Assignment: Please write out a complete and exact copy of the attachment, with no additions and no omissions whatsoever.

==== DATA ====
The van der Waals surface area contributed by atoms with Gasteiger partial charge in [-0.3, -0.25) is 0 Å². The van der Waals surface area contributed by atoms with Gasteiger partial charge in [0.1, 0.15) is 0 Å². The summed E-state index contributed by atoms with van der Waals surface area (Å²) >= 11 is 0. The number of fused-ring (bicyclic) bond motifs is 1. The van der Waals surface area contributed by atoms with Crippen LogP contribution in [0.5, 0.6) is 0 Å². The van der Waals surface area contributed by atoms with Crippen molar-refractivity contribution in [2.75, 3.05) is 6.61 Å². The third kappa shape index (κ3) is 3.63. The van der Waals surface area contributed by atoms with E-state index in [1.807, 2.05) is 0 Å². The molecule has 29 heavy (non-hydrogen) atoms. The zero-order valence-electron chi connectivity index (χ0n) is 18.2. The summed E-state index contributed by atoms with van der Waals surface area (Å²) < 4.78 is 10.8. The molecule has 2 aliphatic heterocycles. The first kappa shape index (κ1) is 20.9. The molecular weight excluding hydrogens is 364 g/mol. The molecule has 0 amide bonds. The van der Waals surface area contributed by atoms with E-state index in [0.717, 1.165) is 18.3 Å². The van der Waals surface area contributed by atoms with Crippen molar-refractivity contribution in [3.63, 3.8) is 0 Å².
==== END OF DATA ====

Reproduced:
The van der Waals surface area contributed by atoms with Gasteiger partial charge in [-0.3, -0.25) is 0 Å². The van der Waals surface area contributed by atoms with Gasteiger partial charge in [0.1, 0.15) is 0 Å². The summed E-state index contributed by atoms with van der Waals surface area (Å²) >= 11 is 0. The number of fused-ring (bicyclic) bond motifs is 1. The van der Waals surface area contributed by atoms with Crippen LogP contribution in [0.5, 0.6) is 0 Å². The van der Waals surface area contributed by atoms with Crippen molar-refractivity contribution in [2.75, 3.05) is 6.61 Å². The third kappa shape index (κ3) is 3.63. The van der Waals surface area contributed by atoms with E-state index in [1.807, 2.05) is 0 Å². The molecule has 29 heavy (non-hydrogen) atoms. The zero-order valence-electron chi connectivity index (χ0n) is 18.2. The summed E-state index contributed by atoms with van der Waals surface area (Å²) < 4.78 is 10.8. The molecule has 2 aliphatic heterocycles. The first kappa shape index (κ1) is 20.9. The molecular weight excluding hydrogens is 364 g/mol. The molecule has 0 amide bonds. The van der Waals surface area contributed by atoms with E-state index in [0.717, 1.165) is 18.3 Å². The van der Waals surface area contributed by atoms with Crippen molar-refractivity contribution in [3.63, 3.8) is 0 Å².